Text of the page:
Use of DBCP and relation to infertility
Dow produced DBCP (1,2-dibromo-3-chloropropane), a soil fumigant, and nematicide, which was sold under the names the Nemagon and Fumazone until the late 1970s. US banned DBCP in 1979 after it was linked to human sterility in California. But, Dow and three other companies continued producing the hazardous pesticide DBCP for years after it was banned and exported it to developing countries.
Animal testing had revealed that the product caused male sterility in rats and the companies knew about it at least since the 1960s, but concealed this information. They also neglected to report the related findings of reduced sperm and atrophied testicles of rabbits and monkeys in the information submitted for…show more content… The company, however, continued to market Dursban in developing countries, including India and claimed it was safe for humans and pets. In 2003, Dow agreed to pay $2 million - the largest penalty ever in a pesticide case - to the state of New York, in response to a lawsuit filed by the Attorney General to end Dow's illegal advertising of Dursban as "safe".
Acquisition of Union Carbide
The Bhopal Disaster of 1984 was the worst industrial disaster in the history of the world. It was caused by the accidental release of methyl isocyanate (MIC) from a Union Carbide India, Limited (UCIL) pesticide plant located in the heart of the city of Bhopal. UCIL was a joint venture between Union Carbide and a public/private consortium of Indian investors. The MIC leak killed thousands outright and injured anywhere from 150,000 to 600,000 others, at least 15,000 of whom died later from their injuries. The contamination due to the leak is still active and no cleanup has been done till now.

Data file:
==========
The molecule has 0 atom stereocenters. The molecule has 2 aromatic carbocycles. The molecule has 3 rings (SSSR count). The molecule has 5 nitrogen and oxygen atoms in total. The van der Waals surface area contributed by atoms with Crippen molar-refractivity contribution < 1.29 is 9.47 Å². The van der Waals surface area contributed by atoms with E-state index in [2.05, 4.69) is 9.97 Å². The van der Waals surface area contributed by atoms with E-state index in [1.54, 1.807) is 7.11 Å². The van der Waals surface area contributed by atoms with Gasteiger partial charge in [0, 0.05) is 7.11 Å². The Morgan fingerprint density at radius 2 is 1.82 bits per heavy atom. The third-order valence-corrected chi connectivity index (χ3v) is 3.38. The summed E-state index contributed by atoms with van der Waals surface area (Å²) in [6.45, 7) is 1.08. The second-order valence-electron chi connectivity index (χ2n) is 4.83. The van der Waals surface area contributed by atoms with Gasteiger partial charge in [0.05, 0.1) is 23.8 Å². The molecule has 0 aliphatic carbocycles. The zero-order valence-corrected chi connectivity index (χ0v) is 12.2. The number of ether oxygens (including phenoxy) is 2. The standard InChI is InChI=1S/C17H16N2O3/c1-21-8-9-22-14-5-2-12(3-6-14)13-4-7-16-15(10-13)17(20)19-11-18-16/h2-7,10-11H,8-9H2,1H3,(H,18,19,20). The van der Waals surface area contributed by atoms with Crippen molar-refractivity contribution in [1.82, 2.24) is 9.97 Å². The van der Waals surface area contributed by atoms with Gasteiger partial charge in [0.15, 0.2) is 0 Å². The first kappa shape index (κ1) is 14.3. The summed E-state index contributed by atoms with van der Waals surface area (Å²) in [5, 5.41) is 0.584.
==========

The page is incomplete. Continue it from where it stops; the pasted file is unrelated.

Despite the involvement of Union Carbide in a criminal case in India, location of the plant in the heart of the city and the disaster site still not cleaned up, Dow bought Union Carbide in 2001. The transfer of ownership led to complicating the issue of cleaning up the plant and its environs of hundreds of tonnes of toxic waste, which has been left untouched. Environmentalists have warned that the waste is a potential minefield in the heart of the city, and